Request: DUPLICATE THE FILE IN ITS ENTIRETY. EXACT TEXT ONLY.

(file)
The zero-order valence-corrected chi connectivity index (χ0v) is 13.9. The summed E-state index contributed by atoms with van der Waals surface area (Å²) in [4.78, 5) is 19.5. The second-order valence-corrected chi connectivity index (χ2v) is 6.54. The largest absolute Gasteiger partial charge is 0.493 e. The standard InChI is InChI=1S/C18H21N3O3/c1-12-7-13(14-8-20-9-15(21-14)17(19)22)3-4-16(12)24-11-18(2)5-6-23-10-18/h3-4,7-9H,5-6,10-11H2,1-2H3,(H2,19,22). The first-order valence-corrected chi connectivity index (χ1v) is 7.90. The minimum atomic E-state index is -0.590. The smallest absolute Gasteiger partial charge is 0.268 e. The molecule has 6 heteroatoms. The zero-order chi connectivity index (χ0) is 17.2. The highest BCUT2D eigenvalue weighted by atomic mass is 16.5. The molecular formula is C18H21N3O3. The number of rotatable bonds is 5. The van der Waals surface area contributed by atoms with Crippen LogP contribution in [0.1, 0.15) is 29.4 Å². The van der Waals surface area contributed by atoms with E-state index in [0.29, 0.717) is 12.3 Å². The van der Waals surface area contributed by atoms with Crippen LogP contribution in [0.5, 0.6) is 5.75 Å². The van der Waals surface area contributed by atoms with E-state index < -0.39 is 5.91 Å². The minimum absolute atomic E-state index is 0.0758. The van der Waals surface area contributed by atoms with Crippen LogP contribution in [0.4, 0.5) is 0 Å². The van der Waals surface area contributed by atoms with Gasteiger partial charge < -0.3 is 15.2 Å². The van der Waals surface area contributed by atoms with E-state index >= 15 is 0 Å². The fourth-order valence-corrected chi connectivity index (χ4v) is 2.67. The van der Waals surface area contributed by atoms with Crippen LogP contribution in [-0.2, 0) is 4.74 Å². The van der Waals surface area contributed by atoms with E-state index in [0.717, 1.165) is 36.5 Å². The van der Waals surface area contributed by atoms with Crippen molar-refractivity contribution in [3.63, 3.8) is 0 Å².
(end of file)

The zero-order valence-corrected chi connectivity index (χ0v) is 13.9. The summed E-state index contributed by atoms with van der Waals surface area (Å²) in [4.78, 5) is 19.5. The second-order valence-corrected chi connectivity index (χ2v) is 6.54. The largest absolute Gasteiger partial charge is 0.493 e. The standard InChI is InChI=1S/C18H21N3O3/c1-12-7-13(14-8-20-9-15(21-14)17(19)22)3-4-16(12)24-11-18(2)5-6-23-10-18/h3-4,7-9H,5-6,10-11H2,1-2H3,(H2,19,22). The first-order valence-corrected chi connectivity index (χ1v) is 7.90. The minimum atomic E-state index is -0.590. The smallest absolute Gasteiger partial charge is 0.268 e. The molecule has 6 heteroatoms. The zero-order chi connectivity index (χ0) is 17.2. The highest BCUT2D eigenvalue weighted by atomic mass is 16.5. The molecular formula is C18H21N3O3. The number of rotatable bonds is 5. The van der Waals surface area contributed by atoms with Crippen LogP contribution in [0.1, 0.15) is 29.4 Å². The van der Waals surface area contributed by atoms with E-state index in [0.29, 0.717) is 12.3 Å². The van der Waals surface area contributed by atoms with Crippen LogP contribution in [0.5, 0.6) is 5.75 Å². The van der Waals surface area contributed by atoms with E-state index < -0.39 is 5.91 Å². The minimum absolute atomic E-state index is 0.0758. The van der Waals surface area contributed by atoms with Crippen LogP contribution in [0.4, 0.5) is 0 Å². The van der Waals surface area contributed by atoms with Gasteiger partial charge < -0.3 is 15.2 Å². The van der Waals surface area contributed by atoms with E-state index >= 15 is 0 Å². The fourth-order valence-corrected chi connectivity index (χ4v) is 2.67. The van der Waals surface area contributed by atoms with Crippen LogP contribution in [-0.2, 0) is 4.74 Å². The van der Waals surface area contributed by atoms with E-state index in [0.717, 1.165) is 36.5 Å². The van der Waals surface area contributed by atoms with Crippen molar-refractivity contribution in [3.63, 3.8) is 0 Å².